Risk management and innovation go hand in hand – and I know that statement might be surprising to some of you. But according to Steve Culp and Wouter Koetzier, risk management and innovation are partners, not adversaries. The two, when used together intelligently, can lead to identification of missed opportunities and caution when pursuing uncharted waters. Consider this: venture capital firms often engage in risk-laden opportunities knowing that many will fail. The failure isn’t considered a failure for the business, however, if even only a few of these opportunities bear a desired result. It’s the balance between risk and innovation that makes for a successful business – and it’s thinking like that which can propel IT into becoming a strategic advantage for any business. IT has the ability – and has had the ability – to help business understand what risks are out in the world. With this skill, IT can help drive innovation by showing the business what dangerous possibilities and worth-while challenges exist, allowing the company to continually innovate without ignoring the danger signs. The article list three key principles which make for a better balance of innovation and risk management. These include flexibility, speed, and control. Control is perhaps the best fit for IT, as the pragmatic manner of risk management makes an IT organization the natural choice to man the helm:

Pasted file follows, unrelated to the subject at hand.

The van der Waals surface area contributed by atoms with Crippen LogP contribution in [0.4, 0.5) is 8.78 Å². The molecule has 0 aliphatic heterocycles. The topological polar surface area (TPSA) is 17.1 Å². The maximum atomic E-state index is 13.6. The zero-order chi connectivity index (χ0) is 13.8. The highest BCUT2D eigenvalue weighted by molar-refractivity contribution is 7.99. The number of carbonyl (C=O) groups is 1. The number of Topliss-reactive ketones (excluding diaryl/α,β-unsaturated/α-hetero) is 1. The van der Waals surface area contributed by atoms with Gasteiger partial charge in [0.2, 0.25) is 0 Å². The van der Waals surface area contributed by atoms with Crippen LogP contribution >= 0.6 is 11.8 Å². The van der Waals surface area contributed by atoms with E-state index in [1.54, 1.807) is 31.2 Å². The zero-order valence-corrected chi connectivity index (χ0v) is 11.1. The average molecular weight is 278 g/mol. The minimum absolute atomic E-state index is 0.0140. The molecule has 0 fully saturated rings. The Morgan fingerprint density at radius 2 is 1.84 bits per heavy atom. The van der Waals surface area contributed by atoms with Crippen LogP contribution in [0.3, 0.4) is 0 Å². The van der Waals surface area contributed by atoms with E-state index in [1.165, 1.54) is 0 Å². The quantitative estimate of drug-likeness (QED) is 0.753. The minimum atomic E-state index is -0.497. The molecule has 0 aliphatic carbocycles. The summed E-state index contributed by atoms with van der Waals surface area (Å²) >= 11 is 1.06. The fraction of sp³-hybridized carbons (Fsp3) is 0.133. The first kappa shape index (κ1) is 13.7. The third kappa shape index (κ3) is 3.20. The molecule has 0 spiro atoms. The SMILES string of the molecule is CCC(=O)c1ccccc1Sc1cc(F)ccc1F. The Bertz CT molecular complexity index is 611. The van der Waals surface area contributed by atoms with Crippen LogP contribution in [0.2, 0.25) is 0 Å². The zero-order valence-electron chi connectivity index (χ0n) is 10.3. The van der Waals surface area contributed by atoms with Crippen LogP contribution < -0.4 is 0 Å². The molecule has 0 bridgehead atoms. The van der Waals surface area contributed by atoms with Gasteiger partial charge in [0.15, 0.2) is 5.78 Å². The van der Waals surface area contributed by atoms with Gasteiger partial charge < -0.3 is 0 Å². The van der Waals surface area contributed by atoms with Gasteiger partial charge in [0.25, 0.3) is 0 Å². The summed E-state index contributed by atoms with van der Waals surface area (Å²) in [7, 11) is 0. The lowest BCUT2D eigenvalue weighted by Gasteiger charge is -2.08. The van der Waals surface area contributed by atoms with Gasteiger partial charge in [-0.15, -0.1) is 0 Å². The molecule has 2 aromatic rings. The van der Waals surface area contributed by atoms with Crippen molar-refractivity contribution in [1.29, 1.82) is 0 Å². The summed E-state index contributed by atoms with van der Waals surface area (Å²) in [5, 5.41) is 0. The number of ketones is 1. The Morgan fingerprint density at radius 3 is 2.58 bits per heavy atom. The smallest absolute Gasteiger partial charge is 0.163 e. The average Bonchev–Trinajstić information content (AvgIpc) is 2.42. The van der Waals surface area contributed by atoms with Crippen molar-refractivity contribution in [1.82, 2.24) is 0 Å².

Venture capital firms use controls, but these controls typically are designed to increase risk tolerance, fostering a culture that embraces the logic of intelligent mistakes. Innovative companies often create a safe ground for experiments, “safe” because risks are controlled, managed and measured. This typically entails bringing together the finance and operating sides of the business. To the finance side, risk is often something to avoid or mitigate, while operations often sees risk as inherent and necessary for growth. Effective risk governance can bridge these two viewpoints, translating strategic challenges into specific risks to take and providing rules, parameters and measurements to guide both the investments and the process.
The need for innovation cannot be over-expressed, nor the need for the control provided by risk management. It’s the balance between the two which will make or break business, and it’s IT’s job to help provide that balance.